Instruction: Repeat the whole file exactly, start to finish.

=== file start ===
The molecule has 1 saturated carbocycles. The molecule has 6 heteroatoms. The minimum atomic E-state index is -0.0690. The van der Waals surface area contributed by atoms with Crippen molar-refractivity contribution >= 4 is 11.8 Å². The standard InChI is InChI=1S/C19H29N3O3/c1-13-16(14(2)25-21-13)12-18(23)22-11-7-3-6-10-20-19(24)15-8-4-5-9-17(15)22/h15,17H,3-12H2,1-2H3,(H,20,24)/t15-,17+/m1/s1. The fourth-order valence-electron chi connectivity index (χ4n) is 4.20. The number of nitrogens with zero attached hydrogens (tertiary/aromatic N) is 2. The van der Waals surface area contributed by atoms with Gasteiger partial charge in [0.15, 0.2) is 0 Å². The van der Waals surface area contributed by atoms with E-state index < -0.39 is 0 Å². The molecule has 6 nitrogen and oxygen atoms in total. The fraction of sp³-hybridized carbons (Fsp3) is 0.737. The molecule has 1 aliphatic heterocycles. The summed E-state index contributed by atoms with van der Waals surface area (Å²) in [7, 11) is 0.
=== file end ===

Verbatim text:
The molecule has 1 saturated carbocycles. The molecule has 6 heteroatoms. The minimum atomic E-state index is -0.0690. The van der Waals surface area contributed by atoms with Crippen molar-refractivity contribution >= 4 is 11.8 Å². The standard InChI is InChI=1S/C19H29N3O3/c1-13-16(14(2)25-21-13)12-18(23)22-11-7-3-6-10-20-19(24)15-8-4-5-9-17(15)22/h15,17H,3-12H2,1-2H3,(H,20,24)/t15-,17+/m1/s1. The fourth-order valence-electron chi connectivity index (χ4n) is 4.20. The number of nitrogens with zero attached hydrogens (tertiary/aromatic N) is 2. The van der Waals surface area contributed by atoms with Gasteiger partial charge in [0.15, 0.2) is 0 Å². The van der Waals surface area contributed by atoms with E-state index < -0.39 is 0 Å². The molecule has 6 nitrogen and oxygen atoms in total. The fraction of sp³-hybridized carbons (Fsp3) is 0.737. The molecule has 1 aliphatic heterocycles. The summed E-state index contributed by atoms with van der Waals surface area (Å²) in [7, 11) is 0.